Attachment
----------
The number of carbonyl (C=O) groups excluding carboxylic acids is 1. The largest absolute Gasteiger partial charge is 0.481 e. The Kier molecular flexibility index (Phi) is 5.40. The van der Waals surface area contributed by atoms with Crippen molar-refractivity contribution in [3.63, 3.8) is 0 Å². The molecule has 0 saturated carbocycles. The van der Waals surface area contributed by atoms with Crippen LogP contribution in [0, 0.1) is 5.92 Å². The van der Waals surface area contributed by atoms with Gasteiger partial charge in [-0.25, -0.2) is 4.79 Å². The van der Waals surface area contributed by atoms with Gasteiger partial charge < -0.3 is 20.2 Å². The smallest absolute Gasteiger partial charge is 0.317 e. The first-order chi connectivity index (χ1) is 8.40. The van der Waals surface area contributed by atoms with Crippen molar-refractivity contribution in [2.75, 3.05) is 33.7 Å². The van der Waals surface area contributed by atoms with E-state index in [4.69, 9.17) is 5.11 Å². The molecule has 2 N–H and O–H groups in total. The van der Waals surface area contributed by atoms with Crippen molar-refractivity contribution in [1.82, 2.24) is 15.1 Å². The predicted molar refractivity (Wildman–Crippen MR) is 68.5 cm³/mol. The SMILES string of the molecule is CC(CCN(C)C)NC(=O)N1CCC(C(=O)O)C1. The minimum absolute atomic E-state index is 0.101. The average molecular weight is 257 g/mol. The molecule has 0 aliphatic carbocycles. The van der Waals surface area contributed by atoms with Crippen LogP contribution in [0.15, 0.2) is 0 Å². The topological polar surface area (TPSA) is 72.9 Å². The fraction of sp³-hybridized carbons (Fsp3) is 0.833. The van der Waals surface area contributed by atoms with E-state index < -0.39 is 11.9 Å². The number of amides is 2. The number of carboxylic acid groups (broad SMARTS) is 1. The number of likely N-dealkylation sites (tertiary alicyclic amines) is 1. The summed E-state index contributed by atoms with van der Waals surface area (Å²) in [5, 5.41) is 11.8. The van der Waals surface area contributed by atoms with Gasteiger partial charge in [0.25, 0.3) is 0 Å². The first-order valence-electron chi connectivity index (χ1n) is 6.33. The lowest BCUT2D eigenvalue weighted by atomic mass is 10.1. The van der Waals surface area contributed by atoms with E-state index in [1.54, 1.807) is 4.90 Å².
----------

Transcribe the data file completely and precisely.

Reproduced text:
The number of carbonyl (C=O) groups excluding carboxylic acids is 1. The largest absolute Gasteiger partial charge is 0.481 e. The Kier molecular flexibility index (Phi) is 5.40. The van der Waals surface area contributed by atoms with Crippen molar-refractivity contribution in [3.63, 3.8) is 0 Å². The molecule has 0 saturated carbocycles. The van der Waals surface area contributed by atoms with Crippen LogP contribution in [0, 0.1) is 5.92 Å². The van der Waals surface area contributed by atoms with Gasteiger partial charge in [-0.25, -0.2) is 4.79 Å². The van der Waals surface area contributed by atoms with Gasteiger partial charge < -0.3 is 20.2 Å². The smallest absolute Gasteiger partial charge is 0.317 e. The first-order chi connectivity index (χ1) is 8.40. The van der Waals surface area contributed by atoms with Crippen molar-refractivity contribution in [2.75, 3.05) is 33.7 Å². The van der Waals surface area contributed by atoms with E-state index in [4.69, 9.17) is 5.11 Å². The molecule has 2 N–H and O–H groups in total. The van der Waals surface area contributed by atoms with Crippen molar-refractivity contribution in [1.82, 2.24) is 15.1 Å². The predicted molar refractivity (Wildman–Crippen MR) is 68.5 cm³/mol. The SMILES string of the molecule is CC(CCN(C)C)NC(=O)N1CCC(C(=O)O)C1. The minimum absolute atomic E-state index is 0.101. The average molecular weight is 257 g/mol. The molecule has 0 aliphatic carbocycles. The van der Waals surface area contributed by atoms with Crippen LogP contribution in [0.15, 0.2) is 0 Å². The topological polar surface area (TPSA) is 72.9 Å². The fraction of sp³-hybridized carbons (Fsp3) is 0.833. The van der Waals surface area contributed by atoms with E-state index < -0.39 is 11.9 Å². The number of amides is 2. The number of carboxylic acid groups (broad SMARTS) is 1. The number of likely N-dealkylation sites (tertiary alicyclic amines) is 1. The summed E-state index contributed by atoms with van der Waals surface area (Å²) in [5, 5.41) is 11.8. The van der Waals surface area contributed by atoms with Gasteiger partial charge in [0.25, 0.3) is 0 Å². The first-order valence-electron chi connectivity index (χ1n) is 6.33. The lowest BCUT2D eigenvalue weighted by atomic mass is 10.1. The van der Waals surface area contributed by atoms with E-state index in [1.54, 1.807) is 4.90 Å².